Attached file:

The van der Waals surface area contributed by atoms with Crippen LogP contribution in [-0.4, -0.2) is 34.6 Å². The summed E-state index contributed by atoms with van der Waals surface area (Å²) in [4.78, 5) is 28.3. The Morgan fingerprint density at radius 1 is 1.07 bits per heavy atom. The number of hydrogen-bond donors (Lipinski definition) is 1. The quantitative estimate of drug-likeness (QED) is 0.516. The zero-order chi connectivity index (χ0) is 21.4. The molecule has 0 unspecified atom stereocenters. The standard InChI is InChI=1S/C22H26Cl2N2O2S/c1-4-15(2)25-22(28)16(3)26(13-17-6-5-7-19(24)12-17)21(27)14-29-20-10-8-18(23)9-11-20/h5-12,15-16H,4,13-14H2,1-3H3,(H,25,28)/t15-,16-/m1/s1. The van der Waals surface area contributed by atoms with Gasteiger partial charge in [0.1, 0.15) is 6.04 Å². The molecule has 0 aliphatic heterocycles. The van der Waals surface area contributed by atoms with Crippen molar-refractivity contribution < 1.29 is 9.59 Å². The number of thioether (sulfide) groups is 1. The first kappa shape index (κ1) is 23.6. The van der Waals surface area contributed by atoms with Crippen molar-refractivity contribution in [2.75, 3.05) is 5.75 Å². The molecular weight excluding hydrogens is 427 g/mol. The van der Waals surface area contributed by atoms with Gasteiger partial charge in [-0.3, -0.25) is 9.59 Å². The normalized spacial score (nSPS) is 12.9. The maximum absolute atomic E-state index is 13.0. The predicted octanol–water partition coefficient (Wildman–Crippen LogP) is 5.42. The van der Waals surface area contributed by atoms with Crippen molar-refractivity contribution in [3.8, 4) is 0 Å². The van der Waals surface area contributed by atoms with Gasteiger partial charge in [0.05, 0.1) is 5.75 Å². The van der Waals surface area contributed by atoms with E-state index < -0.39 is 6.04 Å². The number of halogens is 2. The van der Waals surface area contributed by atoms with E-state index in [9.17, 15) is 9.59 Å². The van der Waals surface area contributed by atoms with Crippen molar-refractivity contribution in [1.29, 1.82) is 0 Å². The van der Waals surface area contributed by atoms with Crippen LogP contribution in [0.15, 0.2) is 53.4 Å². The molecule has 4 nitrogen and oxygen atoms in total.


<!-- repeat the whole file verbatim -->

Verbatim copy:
The van der Waals surface area contributed by atoms with Crippen LogP contribution in [-0.4, -0.2) is 34.6 Å². The summed E-state index contributed by atoms with van der Waals surface area (Å²) in [4.78, 5) is 28.3. The Morgan fingerprint density at radius 1 is 1.07 bits per heavy atom. The number of hydrogen-bond donors (Lipinski definition) is 1. The quantitative estimate of drug-likeness (QED) is 0.516. The zero-order chi connectivity index (χ0) is 21.4. The molecule has 0 unspecified atom stereocenters. The standard InChI is InChI=1S/C22H26Cl2N2O2S/c1-4-15(2)25-22(28)16(3)26(13-17-6-5-7-19(24)12-17)21(27)14-29-20-10-8-18(23)9-11-20/h5-12,15-16H,4,13-14H2,1-3H3,(H,25,28)/t15-,16-/m1/s1. The van der Waals surface area contributed by atoms with Gasteiger partial charge in [0.1, 0.15) is 6.04 Å². The molecule has 0 aliphatic heterocycles. The van der Waals surface area contributed by atoms with Crippen molar-refractivity contribution < 1.29 is 9.59 Å². The number of thioether (sulfide) groups is 1. The first kappa shape index (κ1) is 23.6. The van der Waals surface area contributed by atoms with Crippen molar-refractivity contribution in [2.75, 3.05) is 5.75 Å². The molecular weight excluding hydrogens is 427 g/mol. The van der Waals surface area contributed by atoms with Gasteiger partial charge in [-0.3, -0.25) is 9.59 Å². The normalized spacial score (nSPS) is 12.9. The maximum absolute atomic E-state index is 13.0. The predicted octanol–water partition coefficient (Wildman–Crippen LogP) is 5.42. The van der Waals surface area contributed by atoms with Crippen molar-refractivity contribution in [3.8, 4) is 0 Å². The van der Waals surface area contributed by atoms with Gasteiger partial charge in [0.05, 0.1) is 5.75 Å². The van der Waals surface area contributed by atoms with E-state index < -0.39 is 6.04 Å². The number of halogens is 2. The van der Waals surface area contributed by atoms with E-state index in [9.17, 15) is 9.59 Å². The van der Waals surface area contributed by atoms with Crippen molar-refractivity contribution in [1.29, 1.82) is 0 Å². The van der Waals surface area contributed by atoms with Crippen LogP contribution in [0.15, 0.2) is 53.4 Å². The molecule has 4 nitrogen and oxygen atoms in total.